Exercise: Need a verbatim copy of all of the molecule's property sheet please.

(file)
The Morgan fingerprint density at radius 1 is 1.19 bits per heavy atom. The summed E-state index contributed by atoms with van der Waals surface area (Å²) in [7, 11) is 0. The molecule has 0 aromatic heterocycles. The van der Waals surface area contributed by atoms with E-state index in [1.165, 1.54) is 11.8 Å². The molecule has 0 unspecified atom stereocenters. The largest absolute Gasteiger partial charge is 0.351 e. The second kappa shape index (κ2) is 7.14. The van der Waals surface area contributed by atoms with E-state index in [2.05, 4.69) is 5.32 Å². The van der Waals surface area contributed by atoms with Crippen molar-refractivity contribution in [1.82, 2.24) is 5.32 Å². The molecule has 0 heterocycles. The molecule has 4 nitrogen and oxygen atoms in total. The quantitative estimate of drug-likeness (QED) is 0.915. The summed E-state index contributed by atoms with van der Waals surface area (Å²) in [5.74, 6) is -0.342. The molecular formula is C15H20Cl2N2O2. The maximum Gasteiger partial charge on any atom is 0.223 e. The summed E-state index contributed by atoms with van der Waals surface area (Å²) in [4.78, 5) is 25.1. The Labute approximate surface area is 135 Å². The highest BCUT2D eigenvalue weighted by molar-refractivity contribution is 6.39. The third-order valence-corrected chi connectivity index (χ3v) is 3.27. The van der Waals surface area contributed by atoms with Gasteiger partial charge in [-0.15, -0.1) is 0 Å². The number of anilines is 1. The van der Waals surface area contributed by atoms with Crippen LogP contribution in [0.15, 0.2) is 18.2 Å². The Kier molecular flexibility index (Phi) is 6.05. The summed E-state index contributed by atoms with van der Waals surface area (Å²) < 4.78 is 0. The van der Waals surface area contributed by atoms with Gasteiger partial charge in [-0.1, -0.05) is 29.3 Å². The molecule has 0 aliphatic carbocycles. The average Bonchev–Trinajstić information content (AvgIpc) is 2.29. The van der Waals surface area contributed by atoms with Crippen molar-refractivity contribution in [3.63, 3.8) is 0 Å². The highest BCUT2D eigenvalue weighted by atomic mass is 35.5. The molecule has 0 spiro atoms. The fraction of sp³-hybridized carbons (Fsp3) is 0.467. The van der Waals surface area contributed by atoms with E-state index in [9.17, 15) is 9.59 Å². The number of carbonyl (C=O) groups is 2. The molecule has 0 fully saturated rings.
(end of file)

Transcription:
The Morgan fingerprint density at radius 1 is 1.19 bits per heavy atom. The summed E-state index contributed by atoms with van der Waals surface area (Å²) in [7, 11) is 0. The molecule has 0 aromatic heterocycles. The van der Waals surface area contributed by atoms with E-state index in [1.165, 1.54) is 11.8 Å². The molecule has 0 unspecified atom stereocenters. The largest absolute Gasteiger partial charge is 0.351 e. The second kappa shape index (κ2) is 7.14. The van der Waals surface area contributed by atoms with E-state index in [2.05, 4.69) is 5.32 Å². The van der Waals surface area contributed by atoms with Crippen molar-refractivity contribution in [1.82, 2.24) is 5.32 Å². The molecule has 0 heterocycles. The molecule has 4 nitrogen and oxygen atoms in total. The quantitative estimate of drug-likeness (QED) is 0.915. The summed E-state index contributed by atoms with van der Waals surface area (Å²) in [5.74, 6) is -0.342. The molecular formula is C15H20Cl2N2O2. The maximum Gasteiger partial charge on any atom is 0.223 e. The summed E-state index contributed by atoms with van der Waals surface area (Å²) in [4.78, 5) is 25.1. The Labute approximate surface area is 135 Å². The highest BCUT2D eigenvalue weighted by molar-refractivity contribution is 6.39. The third-order valence-corrected chi connectivity index (χ3v) is 3.27. The van der Waals surface area contributed by atoms with Gasteiger partial charge in [-0.15, -0.1) is 0 Å². The number of anilines is 1. The van der Waals surface area contributed by atoms with Crippen LogP contribution in [0.15, 0.2) is 18.2 Å². The Kier molecular flexibility index (Phi) is 6.05. The summed E-state index contributed by atoms with van der Waals surface area (Å²) < 4.78 is 0. The van der Waals surface area contributed by atoms with Gasteiger partial charge in [-0.1, -0.05) is 29.3 Å². The molecule has 0 aliphatic carbocycles. The average Bonchev–Trinajstić information content (AvgIpc) is 2.29. The van der Waals surface area contributed by atoms with Crippen molar-refractivity contribution in [3.63, 3.8) is 0 Å². The highest BCUT2D eigenvalue weighted by atomic mass is 35.5. The molecule has 0 spiro atoms. The fraction of sp³-hybridized carbons (Fsp3) is 0.467. The van der Waals surface area contributed by atoms with E-state index in [9.17, 15) is 9.59 Å². The number of carbonyl (C=O) groups is 2. The molecule has 0 fully saturated rings.